Fitz and the Tantrums have become as close to festival mainstays as any group without “Black” or “Keys” in its name. New song “The End” operates in the vein of their buoyant debut Pickin’ Up the Pieces, but it was a horn-blasted cover of Eurythmics’ “Sweet Dreams (Are Made of This)” that highlighted the set. “Some of them want to abuse you” never sounded more cheerful.
On the smaller Hamageddon Stage, Japanese cartoon punk band Peelander-Z decided to go intergalactic. “If you go into space,” asked Peelander Yellow. “What are you going to do?” Those unfamiliar with the band would probably not have guessed the answer “Star Bowling,” but when Peelander Red (each member is known simply for the color of the costume they wear onstage) ran through the crowd, formed a conga line and played guitar while jumping up and down on the Porta-Potties, it didn’t matter.
Daryl Hall and John Oates’ blue-eyed soul seemed scientifically engineered for today’s crowd; their crowd-pleasing set of their biggest hits caused numerous parents to “share a moment” with their dancing children. Daryl Hall is 65, but he still looks (and sounds) 30 years younger, and over 90 minutes, you realize a) Man, virtually every song sticks in your head; b) The group genuinely look like they’re playing these songs—some more than 30 years old—with the excitement of a band premiering new material; and c) Kids love Hall & Oates.
Am I a bad music writer for putting Anthony Bourdain’s “set”—a 60-minute Q&A involving a wheel with categories like “What’s That Taste Like?” and “Angry”—over all of this, though? Better writers than me have dissected the whole “chefs are the new rock stars” blah blah blah, but Bourdain, the Noel Gallagher of chefs, has the bloviated stage banter down. Sure, there was actual insight into technique vs. ingredients and why you need to treat others’ cooking like it’s your grandma’s, but it was the chef-cum-TV-star’s bluntness (“Unless you have kids, you hate kids… If your kid starts crying, you have a one-and-a-half second grace period to get the fuck out of the restaurant.”) and trash-talking (“Guy Fieri is like 48 and still walking around with the Ed Hardy douchewear. How does one transition gracefully out of that?”) that made him simultaneously repugnant and hysterical.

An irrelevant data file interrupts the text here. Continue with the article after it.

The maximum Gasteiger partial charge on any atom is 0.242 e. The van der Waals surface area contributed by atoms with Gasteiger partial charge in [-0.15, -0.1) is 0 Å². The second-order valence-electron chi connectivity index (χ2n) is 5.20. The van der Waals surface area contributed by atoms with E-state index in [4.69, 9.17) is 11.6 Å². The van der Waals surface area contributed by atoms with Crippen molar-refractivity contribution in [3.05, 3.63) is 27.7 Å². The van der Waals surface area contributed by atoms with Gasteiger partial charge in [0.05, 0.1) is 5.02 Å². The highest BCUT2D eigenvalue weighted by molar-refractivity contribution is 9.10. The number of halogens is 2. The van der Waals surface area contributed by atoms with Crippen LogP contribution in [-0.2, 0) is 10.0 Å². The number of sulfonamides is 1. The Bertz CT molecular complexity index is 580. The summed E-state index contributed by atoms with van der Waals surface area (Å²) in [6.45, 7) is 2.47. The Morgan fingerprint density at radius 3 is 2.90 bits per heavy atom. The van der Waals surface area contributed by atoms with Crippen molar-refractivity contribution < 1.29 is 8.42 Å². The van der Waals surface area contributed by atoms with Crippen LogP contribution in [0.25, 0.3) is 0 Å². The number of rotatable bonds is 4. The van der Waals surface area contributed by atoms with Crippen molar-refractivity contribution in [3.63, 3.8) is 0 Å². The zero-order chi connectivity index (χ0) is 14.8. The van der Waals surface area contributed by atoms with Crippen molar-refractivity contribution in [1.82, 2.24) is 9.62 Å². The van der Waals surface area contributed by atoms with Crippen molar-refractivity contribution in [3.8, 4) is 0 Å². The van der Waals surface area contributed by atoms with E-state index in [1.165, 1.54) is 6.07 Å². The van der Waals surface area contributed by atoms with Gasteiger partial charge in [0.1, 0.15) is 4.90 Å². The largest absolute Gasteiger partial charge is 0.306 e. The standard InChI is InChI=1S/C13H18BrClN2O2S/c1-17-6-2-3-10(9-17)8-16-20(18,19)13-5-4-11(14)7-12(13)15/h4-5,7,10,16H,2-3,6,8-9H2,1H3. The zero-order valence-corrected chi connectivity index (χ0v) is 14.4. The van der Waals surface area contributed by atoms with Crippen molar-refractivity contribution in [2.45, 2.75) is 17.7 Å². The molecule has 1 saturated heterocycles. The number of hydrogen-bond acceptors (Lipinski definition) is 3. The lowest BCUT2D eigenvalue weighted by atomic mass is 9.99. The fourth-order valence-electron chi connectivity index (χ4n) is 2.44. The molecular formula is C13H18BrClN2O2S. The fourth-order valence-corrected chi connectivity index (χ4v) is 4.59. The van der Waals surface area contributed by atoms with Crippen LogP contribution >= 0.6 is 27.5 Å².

Will the Great GoogaMooga, whose first day was a confluence of New York entitlement and messy disorganization and second day, smooth lines and crowd-friendly funk, return next year? The post-mortem’s not finished on this weekend, but one thing is certain: Who else will get the titular star of “Cookin’ with Coolio” to bring out “soul rolls” with pineapple BBQ sauce? Your move, Lollapalooza.
Critical bias: I, like most people, enjoy eating.
Overheard: “I’m just really concerned about the impact this festival will have on the food community.”—Really concerned woman waiting on line at Extra Mooga
Random notebook dump: Even among 40,000 people, it is impossible to miss Reggie Watts.
This article from the Village Voice Archive was posted on May 21, 2012